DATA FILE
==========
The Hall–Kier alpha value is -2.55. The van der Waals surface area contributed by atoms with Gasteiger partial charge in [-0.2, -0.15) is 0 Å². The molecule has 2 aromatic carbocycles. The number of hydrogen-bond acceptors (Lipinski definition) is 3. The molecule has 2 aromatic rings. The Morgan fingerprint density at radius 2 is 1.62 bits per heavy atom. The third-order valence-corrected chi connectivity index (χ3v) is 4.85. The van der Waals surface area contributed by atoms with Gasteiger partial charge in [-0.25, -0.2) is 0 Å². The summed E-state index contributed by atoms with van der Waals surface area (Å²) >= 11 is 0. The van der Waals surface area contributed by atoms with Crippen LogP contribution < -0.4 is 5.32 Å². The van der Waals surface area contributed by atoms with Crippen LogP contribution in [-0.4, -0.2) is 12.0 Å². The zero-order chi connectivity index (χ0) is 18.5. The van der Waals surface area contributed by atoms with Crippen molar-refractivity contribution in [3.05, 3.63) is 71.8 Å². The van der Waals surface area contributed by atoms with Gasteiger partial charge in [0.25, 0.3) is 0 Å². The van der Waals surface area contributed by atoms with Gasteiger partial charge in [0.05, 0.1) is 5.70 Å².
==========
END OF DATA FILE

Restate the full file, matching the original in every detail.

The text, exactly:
The Hall–Kier alpha value is -2.55. The van der Waals surface area contributed by atoms with Gasteiger partial charge in [-0.2, -0.15) is 0 Å². The molecule has 2 aromatic carbocycles. The number of hydrogen-bond acceptors (Lipinski definition) is 3. The molecule has 2 aromatic rings. The Morgan fingerprint density at radius 2 is 1.62 bits per heavy atom. The third-order valence-corrected chi connectivity index (χ3v) is 4.85. The van der Waals surface area contributed by atoms with Gasteiger partial charge in [-0.25, -0.2) is 0 Å². The summed E-state index contributed by atoms with van der Waals surface area (Å²) >= 11 is 0. The van der Waals surface area contributed by atoms with Crippen LogP contribution < -0.4 is 5.32 Å². The van der Waals surface area contributed by atoms with Crippen LogP contribution in [-0.4, -0.2) is 12.0 Å². The zero-order chi connectivity index (χ0) is 18.5. The van der Waals surface area contributed by atoms with Crippen molar-refractivity contribution in [3.05, 3.63) is 71.8 Å². The van der Waals surface area contributed by atoms with Gasteiger partial charge in [0.25, 0.3) is 0 Å². The van der Waals surface area contributed by atoms with Gasteiger partial charge in [0.05, 0.1) is 5.70 Å².